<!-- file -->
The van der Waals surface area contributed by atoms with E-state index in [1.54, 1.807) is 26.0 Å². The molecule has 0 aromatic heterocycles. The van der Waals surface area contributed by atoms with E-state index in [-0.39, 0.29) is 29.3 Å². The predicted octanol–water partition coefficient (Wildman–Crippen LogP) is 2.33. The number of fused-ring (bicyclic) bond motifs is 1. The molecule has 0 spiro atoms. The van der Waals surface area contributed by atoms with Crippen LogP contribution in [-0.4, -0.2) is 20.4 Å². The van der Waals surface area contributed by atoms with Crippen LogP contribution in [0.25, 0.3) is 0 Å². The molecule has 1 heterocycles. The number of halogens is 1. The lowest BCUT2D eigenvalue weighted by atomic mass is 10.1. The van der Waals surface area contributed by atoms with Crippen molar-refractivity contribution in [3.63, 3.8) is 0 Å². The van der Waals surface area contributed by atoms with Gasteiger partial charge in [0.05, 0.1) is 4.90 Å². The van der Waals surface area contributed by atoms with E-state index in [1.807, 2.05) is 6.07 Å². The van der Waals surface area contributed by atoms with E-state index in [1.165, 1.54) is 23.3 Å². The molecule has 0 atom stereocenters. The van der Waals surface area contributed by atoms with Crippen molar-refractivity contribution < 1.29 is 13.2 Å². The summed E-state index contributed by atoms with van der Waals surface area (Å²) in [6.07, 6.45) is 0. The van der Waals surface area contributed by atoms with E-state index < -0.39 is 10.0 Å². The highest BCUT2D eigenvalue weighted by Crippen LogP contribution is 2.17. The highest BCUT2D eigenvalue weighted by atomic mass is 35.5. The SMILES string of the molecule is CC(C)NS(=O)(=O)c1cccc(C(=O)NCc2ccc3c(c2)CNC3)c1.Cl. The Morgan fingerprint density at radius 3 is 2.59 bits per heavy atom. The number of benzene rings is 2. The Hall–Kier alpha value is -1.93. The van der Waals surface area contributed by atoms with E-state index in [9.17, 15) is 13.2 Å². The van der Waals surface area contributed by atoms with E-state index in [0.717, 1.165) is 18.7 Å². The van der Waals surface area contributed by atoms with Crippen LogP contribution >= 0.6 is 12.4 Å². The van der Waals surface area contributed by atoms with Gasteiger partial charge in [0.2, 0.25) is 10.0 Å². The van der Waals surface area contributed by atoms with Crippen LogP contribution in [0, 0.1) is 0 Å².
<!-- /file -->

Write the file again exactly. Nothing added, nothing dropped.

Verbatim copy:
The van der Waals surface area contributed by atoms with E-state index in [1.54, 1.807) is 26.0 Å². The molecule has 0 aromatic heterocycles. The van der Waals surface area contributed by atoms with E-state index in [-0.39, 0.29) is 29.3 Å². The predicted octanol–water partition coefficient (Wildman–Crippen LogP) is 2.33. The number of fused-ring (bicyclic) bond motifs is 1. The molecule has 0 spiro atoms. The van der Waals surface area contributed by atoms with Crippen LogP contribution in [-0.4, -0.2) is 20.4 Å². The van der Waals surface area contributed by atoms with Crippen LogP contribution in [0.25, 0.3) is 0 Å². The molecule has 1 heterocycles. The number of halogens is 1. The lowest BCUT2D eigenvalue weighted by atomic mass is 10.1. The van der Waals surface area contributed by atoms with Crippen molar-refractivity contribution in [3.63, 3.8) is 0 Å². The van der Waals surface area contributed by atoms with Gasteiger partial charge in [0.05, 0.1) is 4.90 Å². The van der Waals surface area contributed by atoms with E-state index in [1.807, 2.05) is 6.07 Å². The van der Waals surface area contributed by atoms with E-state index in [1.165, 1.54) is 23.3 Å². The molecule has 0 atom stereocenters. The van der Waals surface area contributed by atoms with Crippen molar-refractivity contribution < 1.29 is 13.2 Å². The summed E-state index contributed by atoms with van der Waals surface area (Å²) in [6.07, 6.45) is 0. The van der Waals surface area contributed by atoms with E-state index < -0.39 is 10.0 Å². The highest BCUT2D eigenvalue weighted by Crippen LogP contribution is 2.17. The highest BCUT2D eigenvalue weighted by atomic mass is 35.5. The SMILES string of the molecule is CC(C)NS(=O)(=O)c1cccc(C(=O)NCc2ccc3c(c2)CNC3)c1.Cl. The Morgan fingerprint density at radius 3 is 2.59 bits per heavy atom. The number of benzene rings is 2. The Hall–Kier alpha value is -1.93. The van der Waals surface area contributed by atoms with E-state index in [9.17, 15) is 13.2 Å². The van der Waals surface area contributed by atoms with E-state index in [0.717, 1.165) is 18.7 Å². The van der Waals surface area contributed by atoms with Crippen LogP contribution >= 0.6 is 12.4 Å². The van der Waals surface area contributed by atoms with Gasteiger partial charge in [0.2, 0.25) is 10.0 Å². The van der Waals surface area contributed by atoms with Crippen LogP contribution in [0, 0.1) is 0 Å².